Cohesion is key, here. While most funeral homes will likely employ a similar style of service, you’ll want to make sure that all of your employees are familiar with any specifics of your business, thereby allowing you to present as a unified team.
Companies with strong cultures display higher degrees of employee engagement. This is because a strong culture gives employees a shared mission. So when your team clocks in for the day, they’re not simply responding to leads––or vacuuming the carpet or coordinating the floral arrangements––rather, they’re doing their part to achieve a goal.
A positive culture helps works become passionate about the work they’re doing, and passion leads to better performance.
While you can never guarantee every new hire will fit in with your culture, a culture that connects with your employees––and instills connections between employees––can decrease turnover, increase recruiting efforts, and even increase productivity. An Oxford University study showed that happy workers are actually 13% more productive.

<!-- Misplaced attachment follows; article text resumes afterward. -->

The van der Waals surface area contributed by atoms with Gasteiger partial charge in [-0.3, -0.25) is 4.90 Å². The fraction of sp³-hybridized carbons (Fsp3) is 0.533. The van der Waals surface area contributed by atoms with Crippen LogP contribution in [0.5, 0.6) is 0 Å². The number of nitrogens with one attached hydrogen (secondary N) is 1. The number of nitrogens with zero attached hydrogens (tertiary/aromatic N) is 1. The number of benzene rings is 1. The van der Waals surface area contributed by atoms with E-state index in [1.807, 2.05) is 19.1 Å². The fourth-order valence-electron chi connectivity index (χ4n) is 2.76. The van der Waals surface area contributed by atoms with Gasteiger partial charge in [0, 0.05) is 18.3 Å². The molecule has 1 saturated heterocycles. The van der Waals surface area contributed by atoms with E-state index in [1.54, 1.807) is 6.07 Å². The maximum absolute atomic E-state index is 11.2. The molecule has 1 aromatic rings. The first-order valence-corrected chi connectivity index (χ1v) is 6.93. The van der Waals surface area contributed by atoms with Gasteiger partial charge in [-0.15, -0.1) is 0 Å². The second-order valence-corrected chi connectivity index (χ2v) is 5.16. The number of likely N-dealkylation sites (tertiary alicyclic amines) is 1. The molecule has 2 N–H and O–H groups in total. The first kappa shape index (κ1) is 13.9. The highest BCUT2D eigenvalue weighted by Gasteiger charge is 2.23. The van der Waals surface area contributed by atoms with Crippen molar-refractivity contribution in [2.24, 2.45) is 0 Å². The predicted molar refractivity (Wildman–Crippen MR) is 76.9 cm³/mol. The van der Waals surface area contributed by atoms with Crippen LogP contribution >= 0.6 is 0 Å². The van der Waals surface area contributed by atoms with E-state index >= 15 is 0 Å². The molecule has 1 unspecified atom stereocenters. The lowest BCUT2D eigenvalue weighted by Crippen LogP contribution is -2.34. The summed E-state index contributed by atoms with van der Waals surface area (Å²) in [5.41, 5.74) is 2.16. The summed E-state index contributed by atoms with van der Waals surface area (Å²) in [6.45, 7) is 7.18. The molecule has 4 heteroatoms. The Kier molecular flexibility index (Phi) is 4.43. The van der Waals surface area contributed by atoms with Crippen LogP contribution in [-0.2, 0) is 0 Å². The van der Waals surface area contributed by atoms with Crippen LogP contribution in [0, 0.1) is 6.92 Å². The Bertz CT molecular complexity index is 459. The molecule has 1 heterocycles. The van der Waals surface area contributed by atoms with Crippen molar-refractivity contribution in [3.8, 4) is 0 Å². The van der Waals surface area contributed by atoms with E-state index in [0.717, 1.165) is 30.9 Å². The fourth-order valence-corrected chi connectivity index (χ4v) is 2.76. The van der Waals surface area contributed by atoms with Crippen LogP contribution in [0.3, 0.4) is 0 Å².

With a team of happy, productive, and passionate workers, all of whom are tethered by a shared mission, your business can grow in any direction you’d like.
Once you’ve got a handle on your team and service, you also must consider how you’re positioned relative to nearby funeral businesses. A unique challenge faced by funeral homes is that it’s hard to break into markets with established players. A funeral parlor that’s been around for generations is going to have a larger base, one established over time; however, this does not mean there’s no hope for newer businesses.
While a longstanding business certainly has ground-level observations about local trends in the funeral business, a full-fledged demographic analysis can give you a competitive edge. By taking into account population trends, income levels, and how these metrics vary in the areas surrounding your business. Armed with this knowledge, you can better differentiate your business, targeting new customers through digital marketing efforts.